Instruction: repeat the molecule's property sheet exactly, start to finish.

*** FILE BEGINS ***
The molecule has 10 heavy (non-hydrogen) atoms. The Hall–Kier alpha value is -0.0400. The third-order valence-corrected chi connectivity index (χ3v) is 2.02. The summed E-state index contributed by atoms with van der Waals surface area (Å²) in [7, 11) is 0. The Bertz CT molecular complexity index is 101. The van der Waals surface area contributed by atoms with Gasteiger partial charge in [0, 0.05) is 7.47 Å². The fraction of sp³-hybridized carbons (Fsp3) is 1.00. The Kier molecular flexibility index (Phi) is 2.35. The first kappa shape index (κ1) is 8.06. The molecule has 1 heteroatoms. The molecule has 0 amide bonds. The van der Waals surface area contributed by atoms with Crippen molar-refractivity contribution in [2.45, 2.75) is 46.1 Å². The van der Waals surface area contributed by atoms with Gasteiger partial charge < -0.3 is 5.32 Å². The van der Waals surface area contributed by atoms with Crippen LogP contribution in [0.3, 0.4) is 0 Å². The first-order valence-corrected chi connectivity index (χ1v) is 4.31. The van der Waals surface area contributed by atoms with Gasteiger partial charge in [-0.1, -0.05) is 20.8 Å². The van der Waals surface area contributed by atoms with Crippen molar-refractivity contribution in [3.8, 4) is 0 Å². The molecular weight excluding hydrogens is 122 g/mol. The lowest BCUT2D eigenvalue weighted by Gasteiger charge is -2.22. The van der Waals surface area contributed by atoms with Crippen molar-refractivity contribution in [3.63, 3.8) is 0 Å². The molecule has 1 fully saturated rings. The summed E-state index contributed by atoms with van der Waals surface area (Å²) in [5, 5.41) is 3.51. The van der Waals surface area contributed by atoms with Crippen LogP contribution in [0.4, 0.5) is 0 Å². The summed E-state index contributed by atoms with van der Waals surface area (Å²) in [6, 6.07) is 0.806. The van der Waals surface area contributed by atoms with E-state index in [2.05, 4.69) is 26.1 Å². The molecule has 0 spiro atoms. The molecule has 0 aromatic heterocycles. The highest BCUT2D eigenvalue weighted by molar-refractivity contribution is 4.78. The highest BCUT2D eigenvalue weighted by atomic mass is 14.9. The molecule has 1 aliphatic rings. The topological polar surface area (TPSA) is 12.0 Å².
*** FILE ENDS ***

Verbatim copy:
The molecule has 10 heavy (non-hydrogen) atoms. The Hall–Kier alpha value is -0.0400. The third-order valence-corrected chi connectivity index (χ3v) is 2.02. The summed E-state index contributed by atoms with van der Waals surface area (Å²) in [7, 11) is 0. The Bertz CT molecular complexity index is 101. The van der Waals surface area contributed by atoms with Gasteiger partial charge in [0, 0.05) is 7.47 Å². The fraction of sp³-hybridized carbons (Fsp3) is 1.00. The Kier molecular flexibility index (Phi) is 2.35. The first kappa shape index (κ1) is 8.06. The molecule has 1 heteroatoms. The molecule has 0 amide bonds. The van der Waals surface area contributed by atoms with Crippen molar-refractivity contribution in [2.45, 2.75) is 46.1 Å². The van der Waals surface area contributed by atoms with Gasteiger partial charge < -0.3 is 5.32 Å². The van der Waals surface area contributed by atoms with Crippen LogP contribution in [0.3, 0.4) is 0 Å². The first-order valence-corrected chi connectivity index (χ1v) is 4.31. The van der Waals surface area contributed by atoms with Gasteiger partial charge in [-0.1, -0.05) is 20.8 Å². The van der Waals surface area contributed by atoms with Crippen molar-refractivity contribution in [3.8, 4) is 0 Å². The molecular weight excluding hydrogens is 122 g/mol. The lowest BCUT2D eigenvalue weighted by Gasteiger charge is -2.22. The van der Waals surface area contributed by atoms with Crippen molar-refractivity contribution in [3.63, 3.8) is 0 Å². The molecule has 1 fully saturated rings. The summed E-state index contributed by atoms with van der Waals surface area (Å²) in [5, 5.41) is 3.51. The van der Waals surface area contributed by atoms with Crippen LogP contribution in [0.4, 0.5) is 0 Å². The summed E-state index contributed by atoms with van der Waals surface area (Å²) in [6, 6.07) is 0.806. The van der Waals surface area contributed by atoms with E-state index in [2.05, 4.69) is 26.1 Å². The molecule has 0 spiro atoms. The molecule has 0 aromatic heterocycles. The highest BCUT2D eigenvalue weighted by molar-refractivity contribution is 4.78. The highest BCUT2D eigenvalue weighted by atomic mass is 14.9. The molecule has 1 aliphatic rings. The topological polar surface area (TPSA) is 12.0 Å².